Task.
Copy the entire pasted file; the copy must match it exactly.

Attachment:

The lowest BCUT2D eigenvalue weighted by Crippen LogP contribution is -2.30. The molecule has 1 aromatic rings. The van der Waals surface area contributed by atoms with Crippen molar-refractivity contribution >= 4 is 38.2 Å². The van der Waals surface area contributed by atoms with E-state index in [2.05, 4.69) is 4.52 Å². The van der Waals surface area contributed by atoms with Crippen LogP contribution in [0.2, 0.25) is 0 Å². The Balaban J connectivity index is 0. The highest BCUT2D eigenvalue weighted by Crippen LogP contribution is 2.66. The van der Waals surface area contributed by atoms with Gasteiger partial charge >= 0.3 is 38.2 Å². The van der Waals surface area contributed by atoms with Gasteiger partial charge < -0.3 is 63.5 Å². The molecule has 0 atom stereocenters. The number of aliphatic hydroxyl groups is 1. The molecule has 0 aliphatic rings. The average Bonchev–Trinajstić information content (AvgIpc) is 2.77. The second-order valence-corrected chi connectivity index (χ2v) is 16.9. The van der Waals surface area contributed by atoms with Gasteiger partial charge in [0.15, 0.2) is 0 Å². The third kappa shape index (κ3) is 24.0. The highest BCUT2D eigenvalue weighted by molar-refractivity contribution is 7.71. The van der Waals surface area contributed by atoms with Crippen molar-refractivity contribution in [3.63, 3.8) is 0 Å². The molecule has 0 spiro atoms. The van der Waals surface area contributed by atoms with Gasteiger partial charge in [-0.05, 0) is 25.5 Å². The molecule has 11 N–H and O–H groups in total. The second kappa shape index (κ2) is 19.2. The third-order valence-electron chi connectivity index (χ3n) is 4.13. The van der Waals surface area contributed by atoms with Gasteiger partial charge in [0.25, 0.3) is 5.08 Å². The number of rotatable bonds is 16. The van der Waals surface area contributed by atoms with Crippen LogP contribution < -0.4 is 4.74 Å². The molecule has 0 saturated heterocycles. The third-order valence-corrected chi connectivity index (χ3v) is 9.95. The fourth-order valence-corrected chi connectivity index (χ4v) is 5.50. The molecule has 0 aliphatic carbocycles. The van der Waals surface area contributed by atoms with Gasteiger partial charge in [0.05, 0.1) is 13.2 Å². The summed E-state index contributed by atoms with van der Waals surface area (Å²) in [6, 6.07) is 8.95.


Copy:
The lowest BCUT2D eigenvalue weighted by Crippen LogP contribution is -2.30. The molecule has 1 aromatic rings. The van der Waals surface area contributed by atoms with Crippen molar-refractivity contribution >= 4 is 38.2 Å². The van der Waals surface area contributed by atoms with E-state index in [2.05, 4.69) is 4.52 Å². The van der Waals surface area contributed by atoms with Crippen LogP contribution in [0.2, 0.25) is 0 Å². The Balaban J connectivity index is 0. The highest BCUT2D eigenvalue weighted by Crippen LogP contribution is 2.66. The van der Waals surface area contributed by atoms with Gasteiger partial charge >= 0.3 is 38.2 Å². The van der Waals surface area contributed by atoms with Gasteiger partial charge < -0.3 is 63.5 Å². The molecule has 0 atom stereocenters. The number of aliphatic hydroxyl groups is 1. The molecule has 0 aliphatic rings. The average Bonchev–Trinajstić information content (AvgIpc) is 2.77. The second-order valence-corrected chi connectivity index (χ2v) is 16.9. The van der Waals surface area contributed by atoms with Gasteiger partial charge in [0.15, 0.2) is 0 Å². The third kappa shape index (κ3) is 24.0. The highest BCUT2D eigenvalue weighted by molar-refractivity contribution is 7.71. The van der Waals surface area contributed by atoms with Crippen molar-refractivity contribution in [3.63, 3.8) is 0 Å². The molecule has 0 spiro atoms. The van der Waals surface area contributed by atoms with Gasteiger partial charge in [-0.05, 0) is 25.5 Å². The molecule has 11 N–H and O–H groups in total. The second kappa shape index (κ2) is 19.2. The third-order valence-electron chi connectivity index (χ3n) is 4.13. The van der Waals surface area contributed by atoms with Gasteiger partial charge in [0.25, 0.3) is 5.08 Å². The number of rotatable bonds is 16. The van der Waals surface area contributed by atoms with Crippen LogP contribution < -0.4 is 4.74 Å². The molecule has 0 saturated heterocycles. The third-order valence-corrected chi connectivity index (χ3v) is 9.95. The fourth-order valence-corrected chi connectivity index (χ4v) is 5.50. The molecule has 0 aliphatic carbocycles. The van der Waals surface area contributed by atoms with Gasteiger partial charge in [0.05, 0.1) is 13.2 Å². The summed E-state index contributed by atoms with van der Waals surface area (Å²) in [6, 6.07) is 8.95.